Neyman Seminar

The Neyman seminar is the statistics seminar in the Department. Historically, it has been focused on applications of Statistics to other fields. Nowadays, it has a very broad scope, with topics ranging from applications of statistics to theory.

The seminar is held on Wednesdays from 4 to 5 in the Jerzy Neyman room, 1011 Evans.

Details of individual seminar events are published in the campus' event system.

You can sign up to the department's seminars@stat mailing list to receive related announcements.

Add this series of events to your calendar: ICAL or XML

Recent & Upcoming Neyman Seminars

Chloé-Agathe Azencott, Mines ParisTech
Oct 30, 2019 4:00pm
1011 Evans Hall
Abstract:
Many problems in genomics require the ability to identify relevant features in data sets containing many more orders of magnitude than samples. One such example is genome-wide association studies (GWAS), in which hundreds of thousands of single nucleotide polymorphisms are measured for orders of magnitude fewer samples. This setup poses statistical and computational challenges, and for...
Neyman Seminar
Roman Vershynin, University of California, Irvine
Nov 5, 2019 4:00pm
1011 Evans Hall
Abstract:
Deep learning is a rapidly developing area of machine learning, which uses artificial neural networks to perform learning tasks. Although mathematical description of neural networks is simple, theoretical explanation of spectacular performance of deep learning remains elusive. Even the most basic questions about remain open. For example, how many different functions can a neural network compute?...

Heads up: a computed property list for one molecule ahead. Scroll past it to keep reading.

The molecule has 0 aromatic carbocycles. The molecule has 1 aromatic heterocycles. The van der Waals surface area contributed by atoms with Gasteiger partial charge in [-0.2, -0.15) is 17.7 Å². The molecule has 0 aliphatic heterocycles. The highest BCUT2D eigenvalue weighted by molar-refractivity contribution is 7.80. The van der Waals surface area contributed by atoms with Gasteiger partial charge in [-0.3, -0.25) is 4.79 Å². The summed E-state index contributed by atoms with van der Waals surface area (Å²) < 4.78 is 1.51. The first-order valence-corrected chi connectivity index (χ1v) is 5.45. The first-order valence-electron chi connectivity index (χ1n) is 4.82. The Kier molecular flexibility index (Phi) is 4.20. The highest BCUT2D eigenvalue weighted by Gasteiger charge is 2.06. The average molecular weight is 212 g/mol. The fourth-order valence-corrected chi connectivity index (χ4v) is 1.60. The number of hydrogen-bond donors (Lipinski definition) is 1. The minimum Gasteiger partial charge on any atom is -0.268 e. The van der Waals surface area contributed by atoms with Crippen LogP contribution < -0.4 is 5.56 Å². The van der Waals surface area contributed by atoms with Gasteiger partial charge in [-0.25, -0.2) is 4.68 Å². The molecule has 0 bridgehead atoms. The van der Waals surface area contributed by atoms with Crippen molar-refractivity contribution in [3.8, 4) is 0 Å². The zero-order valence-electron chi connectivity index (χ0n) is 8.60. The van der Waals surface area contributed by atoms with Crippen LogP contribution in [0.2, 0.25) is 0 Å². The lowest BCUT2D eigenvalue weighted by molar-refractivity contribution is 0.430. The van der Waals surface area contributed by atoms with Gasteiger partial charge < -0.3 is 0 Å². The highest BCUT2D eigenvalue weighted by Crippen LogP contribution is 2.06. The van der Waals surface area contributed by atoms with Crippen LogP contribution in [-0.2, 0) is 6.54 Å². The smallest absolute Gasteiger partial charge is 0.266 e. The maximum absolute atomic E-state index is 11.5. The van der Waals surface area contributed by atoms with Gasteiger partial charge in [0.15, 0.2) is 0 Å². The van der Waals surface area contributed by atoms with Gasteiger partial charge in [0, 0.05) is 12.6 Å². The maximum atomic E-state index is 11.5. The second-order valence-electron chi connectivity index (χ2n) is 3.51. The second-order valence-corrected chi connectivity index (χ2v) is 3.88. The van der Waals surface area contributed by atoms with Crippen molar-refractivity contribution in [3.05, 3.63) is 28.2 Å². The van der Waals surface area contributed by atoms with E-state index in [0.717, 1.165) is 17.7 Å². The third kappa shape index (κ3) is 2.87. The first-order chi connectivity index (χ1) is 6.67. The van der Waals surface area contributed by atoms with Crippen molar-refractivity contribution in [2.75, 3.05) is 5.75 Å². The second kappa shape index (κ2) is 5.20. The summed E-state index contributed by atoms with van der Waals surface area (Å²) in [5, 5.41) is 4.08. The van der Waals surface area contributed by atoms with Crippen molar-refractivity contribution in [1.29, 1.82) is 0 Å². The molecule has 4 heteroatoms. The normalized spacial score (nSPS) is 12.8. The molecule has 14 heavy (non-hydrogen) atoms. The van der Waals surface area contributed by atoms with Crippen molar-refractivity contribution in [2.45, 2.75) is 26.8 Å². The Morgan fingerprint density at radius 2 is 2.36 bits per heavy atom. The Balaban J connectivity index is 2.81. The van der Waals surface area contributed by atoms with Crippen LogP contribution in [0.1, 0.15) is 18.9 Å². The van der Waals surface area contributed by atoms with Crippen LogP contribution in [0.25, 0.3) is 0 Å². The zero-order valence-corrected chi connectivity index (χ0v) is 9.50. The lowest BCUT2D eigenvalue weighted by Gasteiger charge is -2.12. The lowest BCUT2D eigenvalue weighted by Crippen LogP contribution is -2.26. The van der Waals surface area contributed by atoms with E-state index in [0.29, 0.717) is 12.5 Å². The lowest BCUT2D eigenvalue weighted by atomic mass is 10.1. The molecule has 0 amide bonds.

Neyman Seminar
Jason Miller, University of Cambridge
Nov 13, 2019 4:00pm
1011 Evans Hall
Abstract:
Liouville quantum gravity (LQG) is in some sense the canonical model of a two-dimensional Riemannian manifold and is defined using the (formal) metric tensor \[ e^{\gamma h(z)} (dx^2 + dy^2)\] where $h$ is an instance of some form of the Gaussian free field and $\gamma \in (0,2)$ is a parameter. This expression does not make literal sense since $h$ is a distribution and not a function, so...
Neyman Seminar
Giles Hooker, Cornell University
Nov 20, 2019 4:00pm
1011 Evans Hall
Abstract:
This talk develops methods of statistical inference based around ensembles of decision trees: bagging, random forests, and boosting. Recent results have shown that when the bootstrap procedure in bagging methods is replaced by sub-sampling, predictions from these methods can be analyzed using the theory of U-statistics which have a limiting normal distribution. Moreover, the limiting variance...
Neyman Seminar
Noemi Petra, UC Merced
Dec 4, 2019 4:00pm
1011 Evans Hall
Abstract:
In this talk, we introduce a statistical treatment of inverse problems constrained by models with stochastic terms. The solution of the forward problem is given by a distribution represented numerically by an ensemble of simulations. The goal is to formulate the inverse problem, in particular the objective function, to find the closest forward distribution (i.e., the output of the...
Neyman Seminar
Giles Hooker, Cornell University
Jan 22, 2020 4:00pm
1011 Evans Hall
Abstract:
This talk examines the design of stochastic experimental systems so as to best able to estimate parameters of the underlying dynamics. In systems ranging from ecology, neurobiology and economics, models of system dynamics can be paired with laboratory experiments to estimate parameters and gain insight into their underlying dynamics. When this is done, several experimental parameters can be...
Neyman Seminar
Tim Sullivan, Freie Universität Berlin and Zuse Institute Berlin
Jan 29, 2020 4:00pm
1011 Evans Hall
Abstract:
Numerical computation --- such as numerical solution of a PDE, or quadrature --- can modelled as a statistical inverse problem in its own right. In particular, we can apply the Bayesian approach to inversion, so that a posterior distribution is induced over the object of interest (e.g. the PDE's solution) by conditioning a prior distribution on the same finite information that would be used in a...
Neyman Seminar